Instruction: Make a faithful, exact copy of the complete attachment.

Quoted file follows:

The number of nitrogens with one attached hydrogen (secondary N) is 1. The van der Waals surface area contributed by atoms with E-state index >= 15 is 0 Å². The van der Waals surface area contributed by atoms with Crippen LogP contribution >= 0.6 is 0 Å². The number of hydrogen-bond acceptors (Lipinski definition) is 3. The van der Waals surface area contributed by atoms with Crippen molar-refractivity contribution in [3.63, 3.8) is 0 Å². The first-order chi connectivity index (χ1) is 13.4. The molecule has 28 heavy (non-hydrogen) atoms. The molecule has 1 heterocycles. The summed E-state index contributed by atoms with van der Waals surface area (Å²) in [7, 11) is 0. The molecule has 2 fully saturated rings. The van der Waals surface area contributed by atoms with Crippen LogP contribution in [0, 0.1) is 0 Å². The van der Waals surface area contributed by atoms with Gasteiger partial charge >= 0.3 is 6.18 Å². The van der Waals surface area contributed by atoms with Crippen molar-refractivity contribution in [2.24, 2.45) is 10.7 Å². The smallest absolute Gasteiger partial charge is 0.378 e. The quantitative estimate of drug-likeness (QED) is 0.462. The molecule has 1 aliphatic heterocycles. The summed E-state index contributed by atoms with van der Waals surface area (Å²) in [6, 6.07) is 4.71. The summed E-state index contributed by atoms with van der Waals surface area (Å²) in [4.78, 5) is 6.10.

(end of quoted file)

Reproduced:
The number of nitrogens with one attached hydrogen (secondary N) is 1. The van der Waals surface area contributed by atoms with E-state index >= 15 is 0 Å². The van der Waals surface area contributed by atoms with Crippen LogP contribution >= 0.6 is 0 Å². The number of hydrogen-bond acceptors (Lipinski definition) is 3. The van der Waals surface area contributed by atoms with Crippen molar-refractivity contribution in [3.63, 3.8) is 0 Å². The first-order chi connectivity index (χ1) is 13.4. The molecule has 28 heavy (non-hydrogen) atoms. The molecule has 1 heterocycles. The summed E-state index contributed by atoms with van der Waals surface area (Å²) in [7, 11) is 0. The molecule has 2 fully saturated rings. The van der Waals surface area contributed by atoms with Crippen LogP contribution in [0, 0.1) is 0 Å². The van der Waals surface area contributed by atoms with Gasteiger partial charge >= 0.3 is 6.18 Å². The van der Waals surface area contributed by atoms with Crippen molar-refractivity contribution in [2.24, 2.45) is 10.7 Å². The smallest absolute Gasteiger partial charge is 0.378 e. The quantitative estimate of drug-likeness (QED) is 0.462. The molecule has 1 aliphatic heterocycles. The summed E-state index contributed by atoms with van der Waals surface area (Å²) in [6, 6.07) is 4.71. The summed E-state index contributed by atoms with van der Waals surface area (Å²) in [4.78, 5) is 6.10.